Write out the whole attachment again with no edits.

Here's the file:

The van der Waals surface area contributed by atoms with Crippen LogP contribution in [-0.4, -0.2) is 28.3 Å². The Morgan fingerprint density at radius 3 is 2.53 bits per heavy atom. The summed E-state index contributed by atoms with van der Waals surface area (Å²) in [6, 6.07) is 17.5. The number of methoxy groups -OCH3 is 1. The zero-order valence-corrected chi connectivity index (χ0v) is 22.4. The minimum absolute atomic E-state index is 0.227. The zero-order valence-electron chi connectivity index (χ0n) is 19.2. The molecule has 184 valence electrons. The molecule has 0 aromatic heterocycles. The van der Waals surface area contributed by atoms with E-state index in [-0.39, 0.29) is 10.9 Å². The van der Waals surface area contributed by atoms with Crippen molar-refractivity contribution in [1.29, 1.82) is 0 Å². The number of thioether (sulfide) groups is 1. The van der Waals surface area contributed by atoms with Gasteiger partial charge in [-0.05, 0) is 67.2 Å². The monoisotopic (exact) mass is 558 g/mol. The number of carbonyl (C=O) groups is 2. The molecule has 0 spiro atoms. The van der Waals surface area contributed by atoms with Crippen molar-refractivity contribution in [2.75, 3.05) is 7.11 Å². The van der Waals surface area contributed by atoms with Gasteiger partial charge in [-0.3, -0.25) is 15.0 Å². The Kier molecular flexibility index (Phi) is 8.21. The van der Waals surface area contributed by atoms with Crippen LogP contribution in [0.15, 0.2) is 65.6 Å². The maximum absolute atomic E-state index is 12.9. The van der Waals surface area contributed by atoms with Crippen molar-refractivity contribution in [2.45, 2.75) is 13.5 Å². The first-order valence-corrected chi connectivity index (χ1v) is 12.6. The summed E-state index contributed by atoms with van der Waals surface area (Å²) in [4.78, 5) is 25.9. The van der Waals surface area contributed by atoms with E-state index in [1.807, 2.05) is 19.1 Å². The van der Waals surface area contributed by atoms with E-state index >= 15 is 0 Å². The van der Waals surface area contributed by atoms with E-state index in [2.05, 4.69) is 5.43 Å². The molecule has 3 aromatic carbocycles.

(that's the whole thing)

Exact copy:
The van der Waals surface area contributed by atoms with Crippen LogP contribution in [-0.4, -0.2) is 28.3 Å². The Morgan fingerprint density at radius 3 is 2.53 bits per heavy atom. The summed E-state index contributed by atoms with van der Waals surface area (Å²) in [6, 6.07) is 17.5. The number of methoxy groups -OCH3 is 1. The zero-order valence-corrected chi connectivity index (χ0v) is 22.4. The minimum absolute atomic E-state index is 0.227. The zero-order valence-electron chi connectivity index (χ0n) is 19.2. The molecule has 184 valence electrons. The molecule has 0 aromatic heterocycles. The van der Waals surface area contributed by atoms with E-state index in [-0.39, 0.29) is 10.9 Å². The van der Waals surface area contributed by atoms with Crippen molar-refractivity contribution in [1.29, 1.82) is 0 Å². The number of thioether (sulfide) groups is 1. The van der Waals surface area contributed by atoms with Gasteiger partial charge in [-0.05, 0) is 67.2 Å². The monoisotopic (exact) mass is 558 g/mol. The number of carbonyl (C=O) groups is 2. The molecule has 0 spiro atoms. The van der Waals surface area contributed by atoms with Crippen molar-refractivity contribution in [2.75, 3.05) is 7.11 Å². The van der Waals surface area contributed by atoms with Gasteiger partial charge in [-0.3, -0.25) is 15.0 Å². The Kier molecular flexibility index (Phi) is 8.21. The van der Waals surface area contributed by atoms with Crippen LogP contribution in [0.15, 0.2) is 65.6 Å². The maximum absolute atomic E-state index is 12.9. The van der Waals surface area contributed by atoms with Crippen molar-refractivity contribution in [2.45, 2.75) is 13.5 Å². The first-order valence-corrected chi connectivity index (χ1v) is 12.6. The summed E-state index contributed by atoms with van der Waals surface area (Å²) in [4.78, 5) is 25.9. The van der Waals surface area contributed by atoms with E-state index in [1.807, 2.05) is 19.1 Å². The van der Waals surface area contributed by atoms with E-state index >= 15 is 0 Å². The van der Waals surface area contributed by atoms with E-state index in [2.05, 4.69) is 5.43 Å². The molecule has 3 aromatic carbocycles.